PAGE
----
Antibiotics are used to treat bacterial infections. When needed for treatment of an infection in a rabbit, these drugs should be prescribed only by a veterinarian well-versed in rabbit medicine. Infections caused by bacteria can occur anywhere in the body. The best way to determine which type of antibiotic will be most effective against a particular infection is to take a sample of infected tissue (for example, a small section of the wall of an abscess, or a surface swab of the affected area), and send it to a laboratory for culture and sensitivity testing. It is advisable to have both an aerobic and an anaerobic bacterial tests performed to best determine what medications will be most effective.
In some cases, the infection may occur in an difficult-to-access place, such as inside the respiratory tract, urinary tract, inside of the eye, intestinal tract or bone. In this case, the veterinarian may need to make a “best guess” about which antibiotic is best to treat the problem.
Certain antibiotics (e.g. clindamycin, lincomycin, ampicillin, amoxicillin, amoxicillin-clavulanate, cephalosporins, many penicillins, and erythromycin) can alter large bowel ecology, threaten favorable microorganisms, and promote bacterial pathogen growth (e.g., E coli and Clostridium) and toxin production. The resulting bacterial dysbiosis can lead to enteritis, enterotoxemia, and gastrointestinal (GI) stasis. Severe cases can be life-threatening. Antibiotic-associated dysbiosis may be avoided by using only appropriate broad-spectrum antibiotics (e.g., trimethoprim-sulfas, fluoroquinolones, chloramphenicol, aminoglycosides, azithromycin, and metronidazole).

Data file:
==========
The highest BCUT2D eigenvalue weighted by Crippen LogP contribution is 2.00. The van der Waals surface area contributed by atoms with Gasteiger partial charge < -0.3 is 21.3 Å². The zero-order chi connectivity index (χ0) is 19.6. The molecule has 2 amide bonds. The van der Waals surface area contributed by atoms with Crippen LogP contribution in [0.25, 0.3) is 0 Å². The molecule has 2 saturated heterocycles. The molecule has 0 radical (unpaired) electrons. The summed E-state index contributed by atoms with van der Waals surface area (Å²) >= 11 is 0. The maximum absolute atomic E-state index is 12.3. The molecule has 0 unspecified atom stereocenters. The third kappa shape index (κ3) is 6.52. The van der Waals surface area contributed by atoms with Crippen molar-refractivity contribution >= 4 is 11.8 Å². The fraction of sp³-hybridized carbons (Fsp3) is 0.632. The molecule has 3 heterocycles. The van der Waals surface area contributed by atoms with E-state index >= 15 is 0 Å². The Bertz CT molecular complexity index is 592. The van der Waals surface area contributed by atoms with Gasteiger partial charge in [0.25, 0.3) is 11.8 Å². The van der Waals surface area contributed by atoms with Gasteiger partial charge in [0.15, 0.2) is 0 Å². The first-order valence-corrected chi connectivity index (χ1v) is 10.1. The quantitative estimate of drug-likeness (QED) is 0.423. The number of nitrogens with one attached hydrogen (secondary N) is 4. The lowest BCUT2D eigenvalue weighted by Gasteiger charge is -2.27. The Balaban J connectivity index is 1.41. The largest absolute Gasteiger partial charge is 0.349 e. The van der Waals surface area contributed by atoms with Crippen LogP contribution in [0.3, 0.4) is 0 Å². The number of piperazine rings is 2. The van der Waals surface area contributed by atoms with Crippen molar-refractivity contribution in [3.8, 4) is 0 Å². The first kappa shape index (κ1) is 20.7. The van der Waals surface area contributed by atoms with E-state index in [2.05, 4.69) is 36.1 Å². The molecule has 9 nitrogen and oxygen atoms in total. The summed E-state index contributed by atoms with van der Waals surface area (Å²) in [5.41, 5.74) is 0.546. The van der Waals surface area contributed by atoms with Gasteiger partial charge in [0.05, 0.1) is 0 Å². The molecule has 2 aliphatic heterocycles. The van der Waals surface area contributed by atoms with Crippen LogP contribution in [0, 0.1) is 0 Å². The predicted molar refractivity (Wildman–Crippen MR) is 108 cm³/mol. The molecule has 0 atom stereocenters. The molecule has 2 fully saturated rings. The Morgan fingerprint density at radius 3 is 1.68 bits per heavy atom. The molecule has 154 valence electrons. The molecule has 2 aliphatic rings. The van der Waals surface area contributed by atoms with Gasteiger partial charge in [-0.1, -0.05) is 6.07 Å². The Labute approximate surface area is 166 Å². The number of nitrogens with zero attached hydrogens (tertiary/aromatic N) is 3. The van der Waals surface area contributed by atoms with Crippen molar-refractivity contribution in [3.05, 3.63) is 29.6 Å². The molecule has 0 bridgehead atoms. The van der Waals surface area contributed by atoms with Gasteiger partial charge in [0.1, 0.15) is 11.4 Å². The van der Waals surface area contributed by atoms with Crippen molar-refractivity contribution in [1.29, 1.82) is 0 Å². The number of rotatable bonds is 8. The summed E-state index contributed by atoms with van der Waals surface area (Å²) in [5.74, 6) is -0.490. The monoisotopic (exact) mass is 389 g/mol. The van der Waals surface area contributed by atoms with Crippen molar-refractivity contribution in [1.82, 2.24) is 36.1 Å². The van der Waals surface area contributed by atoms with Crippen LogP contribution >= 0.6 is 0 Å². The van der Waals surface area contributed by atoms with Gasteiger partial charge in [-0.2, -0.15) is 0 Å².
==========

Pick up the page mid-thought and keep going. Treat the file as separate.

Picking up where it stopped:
Oral antibiotics are more likely to cause dysbiosis in rabbits than are injectable antibiotics. Good example: oral penicillins are strictly contraindicated in rabbits, but procaine + benzathine penicillin combination is safe and effective (especially for anaerobes/odontogenic abscesses) when administered as a subcutaneous (SC) injection.
Uses/benefits of Azithromycin For Rabbits
What is azithromycin used for in rabbits?Azithromycin is used in rabbits to treat susceptible infections, commonly Staphylococcus Osteo- myelitis. How does it work? Azithromycin is classed as a ‘bacteriostatic’ antibiotic. Effectively it penetrates bacteria and pre- vents it from reproducing.
Used for abscesses and osteomyelitis. Alternative to penicillin in allergic individuals as it has a similar, although not identical, antibacterial spectrum. It is active against Gram-positive cocci (some Staphylococcus species are resistant), Gram-positive bacilli, some Gram-negative bacilli (Haemophilus, Pasteurella), mycobacteria, obligate anaerobes, Chlamydophila, Mycoplasma and Toxoplasma. Some strains of Actinomyces, Nocardia and Rickettsia are also inhibited. Most strains of the Enterobacteriaceae (Pseudomonas, Escherichia coli, Klebsiella) are resistan
Dosage of Azithromycin For Rabbits
For syphilis: 4-5 mg/kg IM q48h for 7 days (Meredith, 2015)
For staphylococcal osteomyelitis: 50 mg/kg PO q24h with 40 mg/kg PO q12 rifamprin
15-50 mg/kg PO sid (Varga, 2013)
Treatment of anaerobic infections: 30 mg/kg PO once daily; can combine with metronidazole 20mg/kg q24h to q12h PO (Blackwells, 2011)
As broad spectrum antibacterial for consideration when safer alternatives have proved ineffective
In situations where penicillins might be considered in other species, but where the severe risks of penicillin use in rabbits prevent their use.
To assist in the management of rabbit abscesses, since it is particularly effective against the commonly associated bacteria (Pasteurella Pasteurella multocida ,Staphyloccocus Staphylococcus spp , anaerobes).
Management of respiratory tract infections.
Management of mild to moderate skin and soft tissue infection.
Treatment of non-tubercular mycobacterial infections.
In man is used as a single dose for treatment of genital chlamydial infections.
Active against gram positive cocci (except someStaphylococci), gram positive bacilli, some gram negative bacilli, (such asHaemophilusandPasteurellaspp)